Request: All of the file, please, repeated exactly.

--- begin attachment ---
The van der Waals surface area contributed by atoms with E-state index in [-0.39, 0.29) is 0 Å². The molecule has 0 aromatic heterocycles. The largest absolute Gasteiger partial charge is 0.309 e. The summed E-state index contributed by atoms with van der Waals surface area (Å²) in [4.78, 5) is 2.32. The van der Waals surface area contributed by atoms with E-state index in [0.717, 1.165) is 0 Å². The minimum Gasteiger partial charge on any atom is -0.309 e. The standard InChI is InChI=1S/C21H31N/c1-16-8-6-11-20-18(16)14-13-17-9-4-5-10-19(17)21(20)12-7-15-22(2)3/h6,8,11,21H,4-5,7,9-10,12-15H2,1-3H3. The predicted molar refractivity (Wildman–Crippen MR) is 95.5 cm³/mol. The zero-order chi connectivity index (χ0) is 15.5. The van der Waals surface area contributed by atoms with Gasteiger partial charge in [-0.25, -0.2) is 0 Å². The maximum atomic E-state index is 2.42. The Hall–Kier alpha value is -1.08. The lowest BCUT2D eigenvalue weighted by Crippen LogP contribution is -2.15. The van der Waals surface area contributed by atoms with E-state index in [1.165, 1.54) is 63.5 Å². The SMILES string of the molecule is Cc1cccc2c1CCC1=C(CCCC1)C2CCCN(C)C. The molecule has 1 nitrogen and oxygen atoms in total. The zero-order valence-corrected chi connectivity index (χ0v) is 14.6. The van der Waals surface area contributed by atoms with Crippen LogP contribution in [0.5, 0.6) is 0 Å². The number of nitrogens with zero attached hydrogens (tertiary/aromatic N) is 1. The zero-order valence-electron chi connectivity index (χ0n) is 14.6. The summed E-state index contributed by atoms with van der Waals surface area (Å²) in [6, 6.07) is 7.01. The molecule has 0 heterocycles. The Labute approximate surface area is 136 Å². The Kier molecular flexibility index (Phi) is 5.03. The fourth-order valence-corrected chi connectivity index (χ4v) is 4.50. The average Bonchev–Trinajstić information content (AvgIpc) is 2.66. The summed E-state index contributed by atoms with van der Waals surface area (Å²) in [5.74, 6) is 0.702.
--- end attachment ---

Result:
The van der Waals surface area contributed by atoms with E-state index in [-0.39, 0.29) is 0 Å². The molecule has 0 aromatic heterocycles. The largest absolute Gasteiger partial charge is 0.309 e. The summed E-state index contributed by atoms with van der Waals surface area (Å²) in [4.78, 5) is 2.32. The van der Waals surface area contributed by atoms with E-state index in [0.717, 1.165) is 0 Å². The minimum Gasteiger partial charge on any atom is -0.309 e. The standard InChI is InChI=1S/C21H31N/c1-16-8-6-11-20-18(16)14-13-17-9-4-5-10-19(17)21(20)12-7-15-22(2)3/h6,8,11,21H,4-5,7,9-10,12-15H2,1-3H3. The predicted molar refractivity (Wildman–Crippen MR) is 95.5 cm³/mol. The zero-order chi connectivity index (χ0) is 15.5. The van der Waals surface area contributed by atoms with Gasteiger partial charge in [-0.25, -0.2) is 0 Å². The maximum atomic E-state index is 2.42. The Hall–Kier alpha value is -1.08. The lowest BCUT2D eigenvalue weighted by Crippen LogP contribution is -2.15. The van der Waals surface area contributed by atoms with E-state index in [1.165, 1.54) is 63.5 Å². The SMILES string of the molecule is Cc1cccc2c1CCC1=C(CCCC1)C2CCCN(C)C. The molecule has 1 nitrogen and oxygen atoms in total. The zero-order valence-corrected chi connectivity index (χ0v) is 14.6. The van der Waals surface area contributed by atoms with Crippen LogP contribution in [0.5, 0.6) is 0 Å². The number of nitrogens with zero attached hydrogens (tertiary/aromatic N) is 1. The zero-order valence-electron chi connectivity index (χ0n) is 14.6. The summed E-state index contributed by atoms with van der Waals surface area (Å²) in [6, 6.07) is 7.01. The molecule has 0 heterocycles. The Labute approximate surface area is 136 Å². The Kier molecular flexibility index (Phi) is 5.03. The fourth-order valence-corrected chi connectivity index (χ4v) is 4.50. The average Bonchev–Trinajstić information content (AvgIpc) is 2.66. The summed E-state index contributed by atoms with van der Waals surface area (Å²) in [5.74, 6) is 0.702.